This Typifies Labour’s Shambolic Approach…

Cllr. Wares added “This typifies Labour’s shambolic approach to the City’s finances. Was the report incorrect or has the money been secretly diverted elsewhere? We hope that at the November Committee, Labour will come clean on the £1.83M, tell us where it has gone and answer the original outstanding questions or admit that the Annual Report was wrong and misleading.”



The Conservative Group has called out the Labour Administration for lip-service a year since Conservative Cllr Steve Bell raised a Notice of Motion calling for a ban on the purchase of single use plastics in all Brighton and Hove City Council buildings and council funded agencies.

The Notice of Motion also called for businesses with which the council engage, via procurement, to support the banning of these consumables, yet singe use plastics are still rife in and around the city. 

12 Months Since Unanimous Agreement…No Action Just Talk

Cllr Steve Bell CBE
Cllr Steve Bell CBE

Criticising the Council today, Cllr Bell said “12months since the Council unanimously agreed to lead by example and stop the use of single use plastics all we have to show is a few polite signs. We have had report after report; but now is the time to stop talking and start acting.”

300 Million Tons Of Plastic Each Year

The country produces roughly 300 million tons of plastic each year, half of which is disposable. Although plastic will not biodegrade, it will break down into tiny particles after many years, the process of which releases toxic chemicals which make their way into our food and water supply. Single use plastics are also a major source of marine litter. 

…Ban These Consumables…Lead By Example

Cllr Bell added “Events such a Pride and the Brighton Marathon left the city littered with these environmentally damaging plastics. By compelling organisers wanting to hold events in our city to ban these consumables we could go a long way towards changing the culture of usage of plastic products for the wider public and truly lead by example.”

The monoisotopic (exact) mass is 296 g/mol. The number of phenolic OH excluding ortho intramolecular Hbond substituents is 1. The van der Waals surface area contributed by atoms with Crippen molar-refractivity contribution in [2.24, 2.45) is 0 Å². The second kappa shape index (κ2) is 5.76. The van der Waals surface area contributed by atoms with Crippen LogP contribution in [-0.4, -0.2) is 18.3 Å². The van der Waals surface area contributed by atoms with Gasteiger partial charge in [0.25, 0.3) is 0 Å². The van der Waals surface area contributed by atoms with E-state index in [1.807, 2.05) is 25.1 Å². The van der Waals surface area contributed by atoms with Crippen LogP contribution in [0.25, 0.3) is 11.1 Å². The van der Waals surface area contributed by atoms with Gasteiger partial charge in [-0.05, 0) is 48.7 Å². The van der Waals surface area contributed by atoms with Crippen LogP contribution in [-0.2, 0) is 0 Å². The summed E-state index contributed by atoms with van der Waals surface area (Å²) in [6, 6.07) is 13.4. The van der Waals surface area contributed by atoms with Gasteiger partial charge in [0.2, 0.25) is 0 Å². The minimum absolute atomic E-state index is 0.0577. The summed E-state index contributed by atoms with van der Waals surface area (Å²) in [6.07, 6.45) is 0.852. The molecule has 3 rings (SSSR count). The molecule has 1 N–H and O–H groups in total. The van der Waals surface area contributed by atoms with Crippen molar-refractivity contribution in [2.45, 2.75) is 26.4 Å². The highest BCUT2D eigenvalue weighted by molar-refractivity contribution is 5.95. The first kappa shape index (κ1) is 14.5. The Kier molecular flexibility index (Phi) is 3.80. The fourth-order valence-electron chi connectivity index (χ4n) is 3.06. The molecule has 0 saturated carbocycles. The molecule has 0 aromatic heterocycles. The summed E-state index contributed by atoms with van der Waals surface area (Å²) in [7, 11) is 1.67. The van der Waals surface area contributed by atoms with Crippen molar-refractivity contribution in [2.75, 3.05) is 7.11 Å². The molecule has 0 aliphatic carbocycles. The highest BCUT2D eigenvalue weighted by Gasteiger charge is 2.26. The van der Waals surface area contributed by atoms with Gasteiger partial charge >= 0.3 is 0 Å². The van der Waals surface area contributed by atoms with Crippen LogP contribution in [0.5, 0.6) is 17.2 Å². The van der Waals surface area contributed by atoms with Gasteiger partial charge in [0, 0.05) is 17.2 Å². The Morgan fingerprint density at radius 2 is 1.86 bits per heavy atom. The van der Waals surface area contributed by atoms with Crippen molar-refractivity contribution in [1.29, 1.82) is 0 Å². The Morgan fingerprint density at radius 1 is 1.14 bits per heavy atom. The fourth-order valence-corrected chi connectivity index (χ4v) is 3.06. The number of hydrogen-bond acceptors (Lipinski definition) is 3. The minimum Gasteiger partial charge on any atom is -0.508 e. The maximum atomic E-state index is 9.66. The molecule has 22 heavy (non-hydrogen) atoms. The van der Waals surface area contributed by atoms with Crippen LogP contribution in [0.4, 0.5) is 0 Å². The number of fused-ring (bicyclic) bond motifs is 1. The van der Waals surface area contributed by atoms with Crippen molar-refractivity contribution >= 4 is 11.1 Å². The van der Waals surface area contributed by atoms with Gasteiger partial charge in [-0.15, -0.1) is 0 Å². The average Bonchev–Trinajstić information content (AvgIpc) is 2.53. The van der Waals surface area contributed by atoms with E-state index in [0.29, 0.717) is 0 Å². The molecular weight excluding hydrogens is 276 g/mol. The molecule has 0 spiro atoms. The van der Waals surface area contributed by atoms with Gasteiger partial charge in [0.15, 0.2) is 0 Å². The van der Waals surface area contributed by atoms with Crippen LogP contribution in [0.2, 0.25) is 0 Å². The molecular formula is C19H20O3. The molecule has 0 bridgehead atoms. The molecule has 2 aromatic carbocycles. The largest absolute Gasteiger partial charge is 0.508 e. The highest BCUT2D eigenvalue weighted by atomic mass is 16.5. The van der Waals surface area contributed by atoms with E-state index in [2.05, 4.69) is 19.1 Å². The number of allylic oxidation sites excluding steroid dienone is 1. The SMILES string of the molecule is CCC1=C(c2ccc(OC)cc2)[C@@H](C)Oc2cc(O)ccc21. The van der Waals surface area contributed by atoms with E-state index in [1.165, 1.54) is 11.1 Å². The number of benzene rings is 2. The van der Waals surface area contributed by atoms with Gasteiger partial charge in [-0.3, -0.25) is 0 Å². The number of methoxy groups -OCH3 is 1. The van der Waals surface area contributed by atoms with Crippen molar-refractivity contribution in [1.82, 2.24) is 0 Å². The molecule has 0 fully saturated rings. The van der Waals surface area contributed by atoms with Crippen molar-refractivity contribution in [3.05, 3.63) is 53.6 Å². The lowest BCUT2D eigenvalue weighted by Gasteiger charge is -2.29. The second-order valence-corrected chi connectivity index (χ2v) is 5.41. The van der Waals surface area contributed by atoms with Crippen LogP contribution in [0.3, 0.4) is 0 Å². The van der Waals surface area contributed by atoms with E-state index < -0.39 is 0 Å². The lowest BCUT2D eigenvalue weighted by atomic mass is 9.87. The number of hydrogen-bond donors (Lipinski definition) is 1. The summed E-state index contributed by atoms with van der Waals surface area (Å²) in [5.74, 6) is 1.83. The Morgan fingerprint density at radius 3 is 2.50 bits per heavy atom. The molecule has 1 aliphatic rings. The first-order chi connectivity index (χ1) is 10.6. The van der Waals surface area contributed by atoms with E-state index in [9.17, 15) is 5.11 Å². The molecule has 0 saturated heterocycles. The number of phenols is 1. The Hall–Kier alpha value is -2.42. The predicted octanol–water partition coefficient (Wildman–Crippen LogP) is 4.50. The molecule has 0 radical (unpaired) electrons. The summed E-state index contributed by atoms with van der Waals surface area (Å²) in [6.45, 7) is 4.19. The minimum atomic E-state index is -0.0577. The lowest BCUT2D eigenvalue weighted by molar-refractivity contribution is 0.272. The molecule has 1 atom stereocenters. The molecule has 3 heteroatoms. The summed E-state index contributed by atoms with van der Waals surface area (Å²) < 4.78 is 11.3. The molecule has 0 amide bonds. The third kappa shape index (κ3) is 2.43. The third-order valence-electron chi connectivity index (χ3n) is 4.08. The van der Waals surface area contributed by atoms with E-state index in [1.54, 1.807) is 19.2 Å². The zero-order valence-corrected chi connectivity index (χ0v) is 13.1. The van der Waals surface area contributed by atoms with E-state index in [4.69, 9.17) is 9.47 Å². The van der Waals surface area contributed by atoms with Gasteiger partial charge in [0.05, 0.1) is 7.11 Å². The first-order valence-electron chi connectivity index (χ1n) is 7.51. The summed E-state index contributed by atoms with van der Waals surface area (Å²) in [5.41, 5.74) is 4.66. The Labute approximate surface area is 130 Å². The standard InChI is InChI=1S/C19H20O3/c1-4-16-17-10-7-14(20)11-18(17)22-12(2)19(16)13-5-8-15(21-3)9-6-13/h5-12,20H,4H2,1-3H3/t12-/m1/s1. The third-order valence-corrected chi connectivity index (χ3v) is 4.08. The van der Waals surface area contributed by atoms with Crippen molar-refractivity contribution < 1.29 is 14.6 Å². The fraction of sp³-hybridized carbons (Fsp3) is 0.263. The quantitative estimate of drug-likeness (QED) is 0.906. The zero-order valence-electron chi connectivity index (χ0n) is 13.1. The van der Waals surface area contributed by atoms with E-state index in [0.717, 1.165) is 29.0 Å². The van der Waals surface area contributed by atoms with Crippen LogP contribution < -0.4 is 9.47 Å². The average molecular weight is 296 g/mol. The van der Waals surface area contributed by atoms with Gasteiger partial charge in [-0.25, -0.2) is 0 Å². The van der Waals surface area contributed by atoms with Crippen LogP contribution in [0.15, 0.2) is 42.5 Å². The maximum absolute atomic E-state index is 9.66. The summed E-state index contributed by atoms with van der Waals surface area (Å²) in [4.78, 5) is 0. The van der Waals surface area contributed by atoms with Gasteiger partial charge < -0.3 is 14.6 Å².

Local Conservatives have today welcomed an additional £2,098,961 for adults and children’s social care in Brighton and Hove from the government.

Local authorities in England are receiving a share of £410 million in 2019-20 for older people, people with disabilities and children. This is in addition to the £240 million winter funding announced last month and will help local authorities to deliver the important services our communities need and support the most vulnerable residents.

The combined funding will mean an extra £3,327,621 for the Council. 

Cllr Tony Janio
Cllr Tony Janio

Cllr Janio, Leader of the Conservative Group commented “Every winter the NHS comes under additional pressure from the cold weather and all that it brings. The government’s additional funding will go a long way towards easing these winter pressures to both support our vulnerable residents and get people home when they are well enough to be and stop bed blocking. This should help out the city’s Labour Administration who can’t budget, choosing instead to waste money on vanity projects.”



Brighton and Hove Conservatives welcome the Government’s £1.163m cash injection into the City to repair and maintain roads and streets. This is in addition to the £0.189m previously given to the Council for pot hole repairs.

Cllr Wares - Environment Spokesman
Cllr Lee Wares

Conservative spokes for transport, Cllr. Lee Wares said “The combined sum of £1.352m allocated by Government to Brighton and Hove this year is significant, we would hope the Labour Administration will now use the money wisely and not waste it”.

We Don’t Want Waste

“What we don’t want to see is waste such as the Labour Administration buying road salt needed to keep our roads clear this winter to only store it outside for it to dissolve in the rain before it can be used”.

Labour Have No More Excuses

“With the Government’s £1.352m plus the £2.3m windfall surplus the Council banked from parking charges and fines; a total of £3.582m can be spent this financial year fixing potholes, roads and pavements, Labour have no more excuses.”


Click link below for ALZHEIMER'S DISEASE INTERNATIONAL website. Picture: © ADI

Alzheimer’s Disease International has praised the UK Government for its progress and commitment in tackling the stigma of dementia and improving the care experience for sufferers and their carers at this year’s UK Dementia Congress, held in Brighton’s Hilton Metropole.

£60 Million Target Exceeded Early

The Government has exceeded its £60 million target for the Dementia Research Institute earlier than 2020 and has the second largest research spend on Dementia in the world. 

Diagnosis Rate Increased to 66%

Since 2010 the dementia diagnosis rate has increased from 42% to 66% in 2018 meaning more people can access the support and care they need. Over a million NHS workers have also had training on dementia over the last five years.

UK Will Be World Leader

Cllr Nicholas Taylor
Cllr Nicholas Taylor

Attending the UK Dementia Congress, Nick Taylor, Conservative Health and Wellbeing spokesperson commented “Dementia can be a cruel and difficult condition for individuals and their families. Since 2015 the Government set about the UK being the best country in the world to support those living with dementia, either personally or as a relative.

“I was very pleased to hear from the Minister of State for Care directly that this is still a firm commitment and remains on track.

“There is always more to do but with our health partners we can be ambitious for our city”